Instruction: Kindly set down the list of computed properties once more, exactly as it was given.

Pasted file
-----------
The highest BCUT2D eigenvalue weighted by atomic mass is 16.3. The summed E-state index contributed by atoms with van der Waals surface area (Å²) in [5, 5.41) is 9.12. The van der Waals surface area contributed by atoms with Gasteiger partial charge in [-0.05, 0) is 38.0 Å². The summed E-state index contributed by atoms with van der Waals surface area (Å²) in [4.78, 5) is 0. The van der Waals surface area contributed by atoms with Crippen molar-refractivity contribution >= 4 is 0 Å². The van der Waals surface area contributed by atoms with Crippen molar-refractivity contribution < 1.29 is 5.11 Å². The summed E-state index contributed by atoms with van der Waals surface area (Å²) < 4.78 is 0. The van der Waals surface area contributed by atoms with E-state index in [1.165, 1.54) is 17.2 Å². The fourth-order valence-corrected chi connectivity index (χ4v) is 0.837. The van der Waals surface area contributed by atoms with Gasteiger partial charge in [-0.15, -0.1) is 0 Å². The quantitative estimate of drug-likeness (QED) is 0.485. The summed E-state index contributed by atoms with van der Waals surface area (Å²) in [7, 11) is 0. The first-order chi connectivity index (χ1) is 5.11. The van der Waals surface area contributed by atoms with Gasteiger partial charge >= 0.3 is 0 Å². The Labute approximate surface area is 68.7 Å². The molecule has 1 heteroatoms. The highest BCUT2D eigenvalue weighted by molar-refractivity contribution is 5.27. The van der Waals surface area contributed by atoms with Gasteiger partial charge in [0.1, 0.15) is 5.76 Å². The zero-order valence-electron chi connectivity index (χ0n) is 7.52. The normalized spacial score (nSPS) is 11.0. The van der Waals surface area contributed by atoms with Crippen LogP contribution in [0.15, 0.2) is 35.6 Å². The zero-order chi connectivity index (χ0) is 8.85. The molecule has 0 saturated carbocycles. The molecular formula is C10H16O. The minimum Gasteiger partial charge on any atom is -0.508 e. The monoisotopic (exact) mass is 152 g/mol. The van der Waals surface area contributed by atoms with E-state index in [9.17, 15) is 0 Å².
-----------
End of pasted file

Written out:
The highest BCUT2D eigenvalue weighted by atomic mass is 16.3. The summed E-state index contributed by atoms with van der Waals surface area (Å²) in [5, 5.41) is 9.12. The van der Waals surface area contributed by atoms with Gasteiger partial charge in [-0.05, 0) is 38.0 Å². The summed E-state index contributed by atoms with van der Waals surface area (Å²) in [4.78, 5) is 0. The van der Waals surface area contributed by atoms with Crippen molar-refractivity contribution >= 4 is 0 Å². The van der Waals surface area contributed by atoms with Crippen molar-refractivity contribution < 1.29 is 5.11 Å². The summed E-state index contributed by atoms with van der Waals surface area (Å²) < 4.78 is 0. The van der Waals surface area contributed by atoms with E-state index in [1.165, 1.54) is 17.2 Å². The fourth-order valence-corrected chi connectivity index (χ4v) is 0.837. The van der Waals surface area contributed by atoms with Gasteiger partial charge in [-0.15, -0.1) is 0 Å². The quantitative estimate of drug-likeness (QED) is 0.485. The summed E-state index contributed by atoms with van der Waals surface area (Å²) in [7, 11) is 0. The first-order chi connectivity index (χ1) is 5.11. The van der Waals surface area contributed by atoms with Gasteiger partial charge >= 0.3 is 0 Å². The Labute approximate surface area is 68.7 Å². The molecule has 1 heteroatoms. The highest BCUT2D eigenvalue weighted by molar-refractivity contribution is 5.27. The van der Waals surface area contributed by atoms with Gasteiger partial charge in [0.1, 0.15) is 5.76 Å². The zero-order valence-electron chi connectivity index (χ0n) is 7.52. The normalized spacial score (nSPS) is 11.0. The van der Waals surface area contributed by atoms with Crippen LogP contribution in [0.15, 0.2) is 35.6 Å². The zero-order chi connectivity index (χ0) is 8.85. The molecule has 0 saturated carbocycles. The molecular formula is C10H16O. The minimum Gasteiger partial charge on any atom is -0.508 e. The monoisotopic (exact) mass is 152 g/mol. The van der Waals surface area contributed by atoms with E-state index in [9.17, 15) is 0 Å².